How to save on groceries: British expat asks how Australians save money at Woolworths and Coles
A stunned British expat asked Australian shoppers for tips on how to save after revealing his very basic grocery delivery had cost more than $60.
Financial adviser Ryan King, 25, recently moved to Melbourne from London and was shocked by Australian food prices.
For a whopping $61.90 I bought some apples, garlic, mushrooms, bananas, chicken, peppers, broth, onions, honey, flour, soy sauce and bread from Woolworths.
“I want to show you what I got and how much it all cost. If Australians are watching and have any tricks on how to get better or cheaper food, please let me know,” he said on TikTok.
“It is very expensive.”
Financial adviser Ryan King (above) recently moved to Melbourne from London and asked for tips on how to save when shopping
Mr. King then went through the awards that stood out to him the most.
“One pepper (pepper) for $3.29 … Two onions for $2.19, four bananas for $3.25, this 3-pound chicken was $14.67,” he said.
“I didn’t buy a lot of stuff, normally I would buy more meat and maybe rice, pasta, potatoes, dips and sauces.
“So that could be about 60 percent of a grocery store.”
He added that he was not happy with the cost and asked Australian buyers to leave their advice on how he could save money.
“If anyone in Australia can give me advice on how to shop better because I feel like this isn’t a very good store,” he said.
For a whopping $61.90, I bought some apples, garlic, mushrooms, bananas, chicken, peppers, broth, onions, honey, flour, soy sauce, bread options (above) from Woolworths.
Australian commentators were quick to respond by sharing lessons learned from grocery shopping.
“Aldi is elite, you save tons and personally I like their meat products better there,” one person wrote along with several others, adding that Aldi has affordable options.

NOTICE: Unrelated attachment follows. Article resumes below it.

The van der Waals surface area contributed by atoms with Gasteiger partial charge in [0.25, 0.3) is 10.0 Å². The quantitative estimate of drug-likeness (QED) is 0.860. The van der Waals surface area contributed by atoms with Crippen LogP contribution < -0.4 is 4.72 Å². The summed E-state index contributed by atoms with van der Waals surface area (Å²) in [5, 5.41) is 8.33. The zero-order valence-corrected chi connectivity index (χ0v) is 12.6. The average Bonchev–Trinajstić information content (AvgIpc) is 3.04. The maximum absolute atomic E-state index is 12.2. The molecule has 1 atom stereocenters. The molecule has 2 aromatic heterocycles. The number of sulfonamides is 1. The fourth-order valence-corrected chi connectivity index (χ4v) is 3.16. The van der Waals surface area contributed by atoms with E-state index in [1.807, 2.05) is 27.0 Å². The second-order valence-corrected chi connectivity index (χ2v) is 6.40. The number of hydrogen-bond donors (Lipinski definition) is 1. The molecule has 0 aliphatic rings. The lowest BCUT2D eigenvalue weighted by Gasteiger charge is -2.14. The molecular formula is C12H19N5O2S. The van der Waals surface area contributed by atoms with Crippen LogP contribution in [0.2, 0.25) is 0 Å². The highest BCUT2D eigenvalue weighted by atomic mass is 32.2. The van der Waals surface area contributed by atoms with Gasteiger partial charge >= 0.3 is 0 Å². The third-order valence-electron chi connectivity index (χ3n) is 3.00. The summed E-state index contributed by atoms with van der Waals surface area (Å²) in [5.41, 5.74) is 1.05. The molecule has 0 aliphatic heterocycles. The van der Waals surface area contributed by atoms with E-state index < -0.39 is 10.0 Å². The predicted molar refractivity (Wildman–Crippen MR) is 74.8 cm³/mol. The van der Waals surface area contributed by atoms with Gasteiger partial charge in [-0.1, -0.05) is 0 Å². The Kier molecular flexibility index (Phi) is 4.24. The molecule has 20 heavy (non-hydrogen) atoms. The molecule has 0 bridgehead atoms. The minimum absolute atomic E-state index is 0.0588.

“Shop between different stores. Fruit and veg from the grocer instead of Woolies or going to the markets,” said another.
“Get your soy sauce from Asian supermarkets and get the house brand flour,” wrote another commenter.
A third said: “Wolies has been cheaply freezing prepared peppers. Not good for salads, but good for pasta and stir-fries.’
Grocery bills could rise even further with the end of Coles and Woolworth’s price freeze programs.
Australian shoppers left their tips for saving (above), including shopping in different places and trying local markets, under Mr King’s video
Retail giants Coles and Woolworths declared a price freeze on hundreds of everyday staples and popular products in June last year to help households cope with rising living costs and interest rates, on top of inflation hitting its highest level in 32 years .
Woolworths ended its price cap on essentials on December 31, while Coles’ Dropped & Locked initiative is due to end on January 31.
Despite the price freeze, the cost of fruit and vegetables rose 16.2 percent in the 12 months to September, dairy rose 12.1 percent and bread and cereals rose 10 percent, according to the Australian Bureau of Statistics.
Both supermarkets have given assurances that the prices of many products will remain the same.
Woolworths has taken a seasonal approach to its discounts, recently slashing the price of more than 300 summer staples as part of its Prices Dropped campaign, which runs through February 21.
Woolworth’s price-freeze program ended December 31, while Coles’ is due to end on January 31, but both food giants said many prices will remain the same (pictured a Woolworth worker).
“We know Australian families are feeling the pressure on the cost of living and throughout 2023 we will continue to work hard to help them save every time they shop with us,” a spokeswoman told the Daily Mail Australia.
“Although the Price Freeze program has ended, we remain focused on maximizing value for our customers and many of the products in the program are currently priced at the same low price.
‘We will continue to review each cost increase request from our suppliers on a case-by-case basis and work together to sensitively manage market-wide inflationary pressures.’
Coles hailed the current price freeze as an overwhelming success and said many of the program’s essential items will remain the same price through the end of this year.
“Dropped and Locked has received an incredible response and has helped save Australian homes millions of dollars since its launch last year,” said a spokeswoman.
‘We are evaluating how best to use these promotions to support customers with rising living costs beyond the end of January.’
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